Amidst all the recent articles on how the Wii is creating gamers out of grandmas and still out of stock around the nation, there are murmurs of doubt. Few people doubt the control scheme; it works well and is a lot of fun. But it remains unclear if Nintendo will be able to satisfy either their hardcore fans or their new casual gamer audience. Detractors are already labeling the Wii a repeat of the Gamecube; a platform for Nintendo games but little else.
As expected, the Wii will have a solid lineup of first party games:
Battalion Wars 2*
Big Brain Academy
Disaster: Day of Crisis*
DK Bongo Blast*
Mario Kart (not officially announced)
Mario Party 8
Mario Strikers Charged*
Metroid Prime 3*
Pokemon Battle Revolution
Super Mario Galaxy
Super Paper Mario
Super Smash Brother Brawl
* Published but not developed by Nintendo
Even without third party games, the Wii could do very well. The DS has sold amazingly almost solely on the strength of Nintendo titles and since their home system appeals to much of the same audience, Nintendo may be able to manage a repeat performance. Animal Crossing, Big Brain Academy, Mario Kart, Mario Party 8, Pokemon Battle Revolution and Super Mario Galaxy are all nearly guaranteed to sell very well, especially in Japan.
But it also may be the case that the markets are different enough for this comparison to be pointless. A $130 price point for a casual gamer with $35 games may be significantly more appealing than a $250 home system with $50 titles. Additionally, half a dozen great games may be more likely to sell a handheld than a home console. Home users often demand not only quality, but breadth of selection.
So let’s move on to games announced for the Wii by companies other than Nintendo. This next list of games could be important. There is a chance any or all of them could be huge, but the odds seem low.
Dragon Quest Swords — Could be big but still a spinoff
Final Fantasy Crystal Chronicles 2 – Big but spinoff
Red Steel 2 — So so feelings towards the original may stunt sales
Resident Evil Umbrella Chronicles – Big but spinoff
Sims Wii — Big but spinoff
Sonic and the Secret Rings — With Sega’s track record…
A promising list, but for most of them there is a recent counterpart that forces our expectations to remain subdued. Square Enix has released a lot of Dragon Quest spinoffs, and they generally sell and play well but are nowhere near as good as proper series entires. The first Crystal Chronicles was decent but not exactly a critical success. Ubisoft’s Wii track record has not been impressive thus far and the Red Steel team may just be untalented. Capcom has already made a handful of uninteresting RE spinoffs, such as the Survivor series, and EA churns out Sims related games like there is no tomorrow. Finally, a look at reviews for any of the last few Sonic games would make anyone very skeptical about anything branded “Sonic.”
As long as the Wii is a dumping ground for triple A title’s gaidens, Nintendo will have a hard time convincing anyone they have actually learned something from the Gamecube’s mistakes. This may translate to a hard time selling consoles once the hype has died down and gamers are left to choose a console based solely on its software lineup.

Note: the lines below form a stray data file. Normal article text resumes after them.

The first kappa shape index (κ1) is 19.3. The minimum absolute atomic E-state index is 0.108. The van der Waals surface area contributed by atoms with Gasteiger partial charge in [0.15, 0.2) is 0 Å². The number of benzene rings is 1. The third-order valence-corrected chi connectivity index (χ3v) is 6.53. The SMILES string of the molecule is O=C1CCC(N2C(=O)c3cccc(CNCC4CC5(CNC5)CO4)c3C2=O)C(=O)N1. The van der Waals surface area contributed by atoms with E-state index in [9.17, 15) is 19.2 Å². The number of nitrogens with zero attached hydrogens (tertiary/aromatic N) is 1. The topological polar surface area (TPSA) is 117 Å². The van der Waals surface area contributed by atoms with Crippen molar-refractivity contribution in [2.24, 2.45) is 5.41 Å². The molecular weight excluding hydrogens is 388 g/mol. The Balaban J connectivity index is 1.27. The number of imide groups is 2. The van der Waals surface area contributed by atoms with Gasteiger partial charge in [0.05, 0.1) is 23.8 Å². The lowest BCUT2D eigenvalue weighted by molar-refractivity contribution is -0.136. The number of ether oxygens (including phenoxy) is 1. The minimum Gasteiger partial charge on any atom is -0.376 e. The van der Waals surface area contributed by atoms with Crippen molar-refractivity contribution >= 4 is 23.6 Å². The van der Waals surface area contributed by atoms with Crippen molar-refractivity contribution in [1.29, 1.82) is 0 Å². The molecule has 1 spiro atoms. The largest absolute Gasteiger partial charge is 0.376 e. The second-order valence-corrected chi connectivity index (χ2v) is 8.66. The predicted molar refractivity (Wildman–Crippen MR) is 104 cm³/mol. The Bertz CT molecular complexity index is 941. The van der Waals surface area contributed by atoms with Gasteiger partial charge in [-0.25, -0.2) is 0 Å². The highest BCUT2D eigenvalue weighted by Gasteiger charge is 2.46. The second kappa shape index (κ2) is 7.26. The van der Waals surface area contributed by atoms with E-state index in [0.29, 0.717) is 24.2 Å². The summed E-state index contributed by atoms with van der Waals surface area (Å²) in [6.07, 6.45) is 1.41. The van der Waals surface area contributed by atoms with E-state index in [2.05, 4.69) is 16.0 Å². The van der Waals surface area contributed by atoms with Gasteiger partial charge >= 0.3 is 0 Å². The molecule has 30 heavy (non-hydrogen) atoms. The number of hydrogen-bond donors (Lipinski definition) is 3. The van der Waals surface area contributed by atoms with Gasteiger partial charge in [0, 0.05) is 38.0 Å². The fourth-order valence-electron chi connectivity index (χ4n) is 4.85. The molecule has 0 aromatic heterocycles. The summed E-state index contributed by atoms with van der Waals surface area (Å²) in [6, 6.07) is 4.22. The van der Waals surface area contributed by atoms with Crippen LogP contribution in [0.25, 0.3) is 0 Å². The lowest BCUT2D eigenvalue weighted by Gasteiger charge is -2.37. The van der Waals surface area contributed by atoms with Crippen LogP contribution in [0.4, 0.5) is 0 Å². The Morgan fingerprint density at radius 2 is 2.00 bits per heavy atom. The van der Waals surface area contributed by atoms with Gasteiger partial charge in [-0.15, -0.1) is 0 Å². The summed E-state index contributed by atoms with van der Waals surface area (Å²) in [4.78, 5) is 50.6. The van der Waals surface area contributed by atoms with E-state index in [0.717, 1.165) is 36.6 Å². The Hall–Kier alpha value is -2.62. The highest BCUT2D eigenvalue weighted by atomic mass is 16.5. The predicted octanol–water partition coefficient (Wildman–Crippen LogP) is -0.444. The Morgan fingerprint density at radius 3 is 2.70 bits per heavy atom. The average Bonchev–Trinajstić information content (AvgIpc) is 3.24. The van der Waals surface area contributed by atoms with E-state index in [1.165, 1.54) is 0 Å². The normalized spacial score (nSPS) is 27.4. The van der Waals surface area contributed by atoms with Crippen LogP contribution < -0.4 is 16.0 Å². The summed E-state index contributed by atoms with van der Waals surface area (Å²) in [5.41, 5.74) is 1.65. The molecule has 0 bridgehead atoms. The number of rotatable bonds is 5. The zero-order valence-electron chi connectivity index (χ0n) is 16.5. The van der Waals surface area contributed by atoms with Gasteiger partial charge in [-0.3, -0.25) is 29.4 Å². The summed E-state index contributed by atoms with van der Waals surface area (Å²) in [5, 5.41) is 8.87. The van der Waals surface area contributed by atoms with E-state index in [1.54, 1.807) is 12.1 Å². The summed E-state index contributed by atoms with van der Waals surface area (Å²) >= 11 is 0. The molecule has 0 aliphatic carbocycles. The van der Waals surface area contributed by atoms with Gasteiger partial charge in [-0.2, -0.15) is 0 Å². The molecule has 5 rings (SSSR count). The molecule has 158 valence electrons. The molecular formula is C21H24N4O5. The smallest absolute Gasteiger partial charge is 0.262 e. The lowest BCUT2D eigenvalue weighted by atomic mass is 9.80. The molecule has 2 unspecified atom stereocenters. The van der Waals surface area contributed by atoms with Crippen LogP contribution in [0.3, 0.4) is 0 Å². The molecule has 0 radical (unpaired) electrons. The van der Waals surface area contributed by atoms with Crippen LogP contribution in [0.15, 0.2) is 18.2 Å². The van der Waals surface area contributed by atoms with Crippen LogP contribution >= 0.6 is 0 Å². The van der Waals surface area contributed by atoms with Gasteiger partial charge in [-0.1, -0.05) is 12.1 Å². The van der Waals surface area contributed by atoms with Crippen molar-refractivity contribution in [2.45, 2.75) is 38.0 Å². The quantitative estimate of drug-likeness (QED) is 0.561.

Besides spinoffs and sequels, the Wii will also be home to many ports. Some of the high profile ports:
Godfather Blackhand edition
Mortal Kombat: Armageddon
Prince of Persia: Rival Swords
All of these titles have potential to sell well, and maybe even provide us with excellent gameplay (looking in Spore’s direction). But for a game to truly take advantage of the Wii’s unique control scheme, it has to be initially designed for only that console. The handful of launch ports has left a bad taste in many gamers’ mouths and publishers may soon learn that consumers prefer original Wii content over games slapped with Wii controls halfway (or later) through the development cycle.
Then there’s No More Heroes, by Suda 51, the same strange man who gave us Killer 7. There is no chance it will be a system seller because it will not appeal to enough people, and if the gameplay mechanics are similar to Killer 7’s, it probably won’t even be much fun to play. But it sure will be interesting and very probably worth going through once just for the experience.
The Wii will also assuredly be home to more hands on sports titles than any system would know what to do with. Golf, Boxing and Fishing games:
Leaderboard Golf — System 3
Boxing Action — AQ Interactive
Fishing Master — Hudson Soft
Super Swing Golf was a huge letdown, but with any luck Leaderboard Golf or one of the next thousand golf sims will both a) make use of the Wii’s control scheme and b) not suck. The pack-in boxing game is fun but frustrating because it is not nearly responsive enough. Holding out hope for a good boxing game may have to continue, though, as it’s hard to believe something called Boxing Action will even be competent. Hudson Soft’s Fishing Master aims to recreate fishing so perfectly that the only thing missing is the fish. Presumably, the game will include hours of drunken boredom. These hands-on sports games may be very important at capturing the casual market and if Nintendo has some sense (which it often does not) it will prevent the Wii market from being littered with dozens of lousy sports titles. Casual gamers don’t spend much time reading game reviews and after buying one or two subpar golf sims, they may be permanently turned off.